9 out of 10 searches begin online with a search engine ...
Search Engine Optimisation (SEO) is the process of improving the volume or quality of traffic to a web site from search engines via organic search results from Google, Bing and the other search engines.
Generally, the higher a websites shows on a search engine page, the more visitors and traffic that website will receive.
Search engine optimization, in its simplest form, means thinking about the words or phrases that people might use to find your business and your website, and writing content that includes those words and phrases.
Feeding the right information from your website to the search engines
SEO has become big business and it is not always as successful as one would hope it to be. Fact is that a lot of time and money goes into feeding those search engines the right information in order to grab a higher ranking listing.
Generally, the search engines look at titles, descriptions, meta tags, image descriptions, linking within the website, links from the outside that feed into your website indicating that your website is of interest to others. They engage comprehensive algorithms to make sure that the information is not just only set up to get a higher listing but the information on your website is actually relevant to what you are portraying.
Website owners often highly desire that their site appears in the top 10 in a search engine search. This is because users are not very likely to look over more than one search engine results page (also known as SERPs). In order to obtain good placement on search results in the various engines, webmasters must optimize their web pages. The process is called search engine optimization. Many variables come into play, such as the placement and density of desirable keywords, the hierarchy structure of web pages employed in a web site (i.e.. How many clicks from the home page are required to access a particular web page?), and the number of web pages that link to a given web page. The Google search engine also uses a concept called page rank.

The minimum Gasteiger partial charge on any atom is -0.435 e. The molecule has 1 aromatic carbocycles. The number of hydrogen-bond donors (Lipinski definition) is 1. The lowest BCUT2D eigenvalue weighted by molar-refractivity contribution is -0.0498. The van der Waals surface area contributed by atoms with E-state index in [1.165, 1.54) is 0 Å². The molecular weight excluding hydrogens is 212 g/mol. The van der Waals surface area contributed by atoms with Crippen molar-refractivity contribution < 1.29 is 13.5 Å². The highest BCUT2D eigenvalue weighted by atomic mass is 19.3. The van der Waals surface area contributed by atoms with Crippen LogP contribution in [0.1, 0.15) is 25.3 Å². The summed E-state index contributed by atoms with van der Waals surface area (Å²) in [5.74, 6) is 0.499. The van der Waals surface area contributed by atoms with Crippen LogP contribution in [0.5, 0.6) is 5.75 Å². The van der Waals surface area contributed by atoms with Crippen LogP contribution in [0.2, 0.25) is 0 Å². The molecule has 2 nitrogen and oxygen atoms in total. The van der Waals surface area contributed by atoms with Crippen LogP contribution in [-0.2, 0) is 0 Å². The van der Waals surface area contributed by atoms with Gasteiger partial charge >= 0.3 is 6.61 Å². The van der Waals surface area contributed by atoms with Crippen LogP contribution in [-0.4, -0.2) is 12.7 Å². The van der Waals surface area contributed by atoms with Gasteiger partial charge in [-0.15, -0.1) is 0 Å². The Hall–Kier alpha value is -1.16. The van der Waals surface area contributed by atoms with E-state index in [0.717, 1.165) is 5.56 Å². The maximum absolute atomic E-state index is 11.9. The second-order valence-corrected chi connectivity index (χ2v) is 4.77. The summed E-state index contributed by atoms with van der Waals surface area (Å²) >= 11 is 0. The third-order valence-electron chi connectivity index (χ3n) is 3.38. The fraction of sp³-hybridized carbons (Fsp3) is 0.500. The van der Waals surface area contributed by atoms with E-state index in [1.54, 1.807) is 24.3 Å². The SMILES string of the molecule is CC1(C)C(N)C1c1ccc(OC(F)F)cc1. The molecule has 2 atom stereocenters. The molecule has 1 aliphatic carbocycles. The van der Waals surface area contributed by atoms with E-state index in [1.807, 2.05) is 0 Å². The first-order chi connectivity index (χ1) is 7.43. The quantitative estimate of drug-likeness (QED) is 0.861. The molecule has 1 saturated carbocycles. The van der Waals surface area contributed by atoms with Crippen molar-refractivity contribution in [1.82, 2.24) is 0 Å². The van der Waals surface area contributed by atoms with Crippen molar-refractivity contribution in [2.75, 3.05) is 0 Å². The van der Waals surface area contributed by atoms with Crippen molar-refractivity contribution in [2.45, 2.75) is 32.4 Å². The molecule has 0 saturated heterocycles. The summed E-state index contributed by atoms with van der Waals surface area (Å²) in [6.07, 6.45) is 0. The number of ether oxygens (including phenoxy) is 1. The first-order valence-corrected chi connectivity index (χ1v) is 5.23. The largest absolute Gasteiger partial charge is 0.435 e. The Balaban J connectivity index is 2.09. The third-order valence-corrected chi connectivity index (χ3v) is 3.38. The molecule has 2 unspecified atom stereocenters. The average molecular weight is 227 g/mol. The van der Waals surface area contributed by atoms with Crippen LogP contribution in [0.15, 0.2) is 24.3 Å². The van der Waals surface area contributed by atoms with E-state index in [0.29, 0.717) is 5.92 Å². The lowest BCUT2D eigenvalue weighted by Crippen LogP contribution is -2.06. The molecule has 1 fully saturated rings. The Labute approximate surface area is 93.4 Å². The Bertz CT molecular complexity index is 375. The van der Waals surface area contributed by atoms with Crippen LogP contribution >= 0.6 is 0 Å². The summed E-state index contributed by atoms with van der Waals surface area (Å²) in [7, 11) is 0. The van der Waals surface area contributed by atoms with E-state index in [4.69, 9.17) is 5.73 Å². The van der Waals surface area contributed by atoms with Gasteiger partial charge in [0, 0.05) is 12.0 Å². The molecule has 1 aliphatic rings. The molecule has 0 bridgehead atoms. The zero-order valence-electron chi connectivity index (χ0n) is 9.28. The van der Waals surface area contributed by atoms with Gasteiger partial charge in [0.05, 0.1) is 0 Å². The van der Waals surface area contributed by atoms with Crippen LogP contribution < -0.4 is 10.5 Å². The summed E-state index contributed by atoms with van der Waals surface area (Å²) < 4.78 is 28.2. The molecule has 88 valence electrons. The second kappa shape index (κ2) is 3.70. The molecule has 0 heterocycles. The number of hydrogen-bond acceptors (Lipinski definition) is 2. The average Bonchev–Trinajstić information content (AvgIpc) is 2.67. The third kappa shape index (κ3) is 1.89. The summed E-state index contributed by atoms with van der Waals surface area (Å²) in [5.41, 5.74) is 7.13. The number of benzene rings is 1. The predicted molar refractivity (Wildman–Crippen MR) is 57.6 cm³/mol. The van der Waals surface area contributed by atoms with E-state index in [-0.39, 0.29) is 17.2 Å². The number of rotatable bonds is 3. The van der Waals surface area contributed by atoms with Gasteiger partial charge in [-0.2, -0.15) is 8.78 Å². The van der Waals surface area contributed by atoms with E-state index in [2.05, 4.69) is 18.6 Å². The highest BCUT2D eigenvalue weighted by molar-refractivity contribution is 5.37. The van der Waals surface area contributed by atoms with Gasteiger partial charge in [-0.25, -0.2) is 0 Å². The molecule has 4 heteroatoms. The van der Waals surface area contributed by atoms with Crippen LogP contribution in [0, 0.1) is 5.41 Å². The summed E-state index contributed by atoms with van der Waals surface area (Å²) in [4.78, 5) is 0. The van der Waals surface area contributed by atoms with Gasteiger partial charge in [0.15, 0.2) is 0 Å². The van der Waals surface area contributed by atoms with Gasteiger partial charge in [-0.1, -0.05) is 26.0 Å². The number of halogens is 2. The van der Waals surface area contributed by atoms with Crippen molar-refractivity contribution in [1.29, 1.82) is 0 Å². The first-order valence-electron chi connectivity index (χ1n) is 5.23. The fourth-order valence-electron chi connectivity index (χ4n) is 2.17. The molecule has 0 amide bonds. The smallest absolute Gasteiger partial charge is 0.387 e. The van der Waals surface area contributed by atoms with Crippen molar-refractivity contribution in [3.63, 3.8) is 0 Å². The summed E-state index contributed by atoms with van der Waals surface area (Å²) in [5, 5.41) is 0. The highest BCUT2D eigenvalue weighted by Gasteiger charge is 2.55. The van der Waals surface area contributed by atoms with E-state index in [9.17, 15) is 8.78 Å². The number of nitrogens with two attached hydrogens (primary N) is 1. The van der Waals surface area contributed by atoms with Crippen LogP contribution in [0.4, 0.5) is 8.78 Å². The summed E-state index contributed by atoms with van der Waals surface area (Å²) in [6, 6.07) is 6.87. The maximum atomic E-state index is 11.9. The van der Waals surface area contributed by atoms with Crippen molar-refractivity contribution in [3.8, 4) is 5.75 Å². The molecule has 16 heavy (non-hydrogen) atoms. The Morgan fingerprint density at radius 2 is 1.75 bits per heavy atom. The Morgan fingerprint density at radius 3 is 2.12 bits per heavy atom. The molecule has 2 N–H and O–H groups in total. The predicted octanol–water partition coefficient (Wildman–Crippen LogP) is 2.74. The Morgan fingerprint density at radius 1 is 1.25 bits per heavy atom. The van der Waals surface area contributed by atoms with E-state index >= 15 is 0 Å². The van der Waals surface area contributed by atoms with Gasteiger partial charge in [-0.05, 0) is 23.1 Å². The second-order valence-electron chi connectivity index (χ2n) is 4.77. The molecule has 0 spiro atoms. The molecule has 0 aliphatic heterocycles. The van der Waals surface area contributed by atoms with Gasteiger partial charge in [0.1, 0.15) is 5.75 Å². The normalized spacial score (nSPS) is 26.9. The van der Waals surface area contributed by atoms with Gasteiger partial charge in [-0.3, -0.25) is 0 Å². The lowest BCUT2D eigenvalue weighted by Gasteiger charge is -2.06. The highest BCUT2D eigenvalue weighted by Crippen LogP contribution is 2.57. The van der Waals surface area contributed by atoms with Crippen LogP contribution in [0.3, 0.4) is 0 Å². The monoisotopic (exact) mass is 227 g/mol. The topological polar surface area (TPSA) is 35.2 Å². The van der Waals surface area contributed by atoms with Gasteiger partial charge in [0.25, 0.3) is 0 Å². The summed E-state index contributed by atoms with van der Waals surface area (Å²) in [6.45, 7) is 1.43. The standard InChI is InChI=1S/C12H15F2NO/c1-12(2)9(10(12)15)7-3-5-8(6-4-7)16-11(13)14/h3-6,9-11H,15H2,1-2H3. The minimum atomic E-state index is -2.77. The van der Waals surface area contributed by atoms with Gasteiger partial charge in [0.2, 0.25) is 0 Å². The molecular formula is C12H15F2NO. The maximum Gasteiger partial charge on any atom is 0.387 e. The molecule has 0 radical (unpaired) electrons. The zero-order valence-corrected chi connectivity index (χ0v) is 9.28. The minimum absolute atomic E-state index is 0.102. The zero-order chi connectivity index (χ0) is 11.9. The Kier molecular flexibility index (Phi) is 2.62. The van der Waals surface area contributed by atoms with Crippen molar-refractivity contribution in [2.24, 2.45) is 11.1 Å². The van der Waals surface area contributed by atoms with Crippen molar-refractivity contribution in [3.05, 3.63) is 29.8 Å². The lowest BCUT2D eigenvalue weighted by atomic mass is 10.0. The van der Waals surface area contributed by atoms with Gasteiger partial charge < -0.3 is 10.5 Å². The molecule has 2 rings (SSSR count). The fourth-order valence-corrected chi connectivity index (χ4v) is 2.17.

PageRank relies on the uniquely democratic nature of the web by using its vast link structure as an indicator of an individual page's value. In essence, Google interprets a link from page A to page B as a vote, by page A, for page B. But Google looks at considerably more than the sheer volume of votes, or links a page receives: for example, it also analyzes the page that casts the vote. Votes cast by pages that are themselves "important" weigh more heavily and help to make other pages important. Using these and other factors, Google provides its views on pages' relative importance.
Engaging a powerful helper
On every website we build we install a powerful sitemap extension that allows us the feed the search engines with the information they are looking for. It can be easily customised in the backend of your website. The extension is tied into the Google webmaster (console), Google analytics account of the website.
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